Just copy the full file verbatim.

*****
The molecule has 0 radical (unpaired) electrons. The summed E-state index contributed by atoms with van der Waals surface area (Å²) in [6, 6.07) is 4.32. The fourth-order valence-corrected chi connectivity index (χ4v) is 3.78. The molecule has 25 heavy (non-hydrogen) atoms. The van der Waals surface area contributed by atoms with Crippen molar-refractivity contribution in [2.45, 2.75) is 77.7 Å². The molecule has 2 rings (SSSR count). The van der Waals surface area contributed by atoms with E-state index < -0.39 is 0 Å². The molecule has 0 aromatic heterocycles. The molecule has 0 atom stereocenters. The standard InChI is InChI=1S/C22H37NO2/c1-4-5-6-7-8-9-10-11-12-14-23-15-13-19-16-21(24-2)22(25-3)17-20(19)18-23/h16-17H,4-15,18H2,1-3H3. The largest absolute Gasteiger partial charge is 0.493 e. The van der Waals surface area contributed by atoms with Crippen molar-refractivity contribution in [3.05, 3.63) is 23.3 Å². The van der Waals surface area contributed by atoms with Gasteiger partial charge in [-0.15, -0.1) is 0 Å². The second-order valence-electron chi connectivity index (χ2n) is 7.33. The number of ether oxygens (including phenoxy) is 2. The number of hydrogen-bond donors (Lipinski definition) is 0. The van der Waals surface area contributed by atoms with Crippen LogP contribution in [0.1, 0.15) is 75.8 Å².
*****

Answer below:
The molecule has 0 radical (unpaired) electrons. The summed E-state index contributed by atoms with van der Waals surface area (Å²) in [6, 6.07) is 4.32. The fourth-order valence-corrected chi connectivity index (χ4v) is 3.78. The molecule has 25 heavy (non-hydrogen) atoms. The van der Waals surface area contributed by atoms with Crippen molar-refractivity contribution in [2.45, 2.75) is 77.7 Å². The molecule has 2 rings (SSSR count). The van der Waals surface area contributed by atoms with E-state index < -0.39 is 0 Å². The molecule has 0 aromatic heterocycles. The molecule has 0 atom stereocenters. The standard InChI is InChI=1S/C22H37NO2/c1-4-5-6-7-8-9-10-11-12-14-23-15-13-19-16-21(24-2)22(25-3)17-20(19)18-23/h16-17H,4-15,18H2,1-3H3. The largest absolute Gasteiger partial charge is 0.493 e. The van der Waals surface area contributed by atoms with Crippen molar-refractivity contribution in [3.05, 3.63) is 23.3 Å². The van der Waals surface area contributed by atoms with Gasteiger partial charge in [-0.15, -0.1) is 0 Å². The second-order valence-electron chi connectivity index (χ2n) is 7.33. The number of ether oxygens (including phenoxy) is 2. The number of hydrogen-bond donors (Lipinski definition) is 0. The van der Waals surface area contributed by atoms with Crippen LogP contribution in [0.1, 0.15) is 75.8 Å².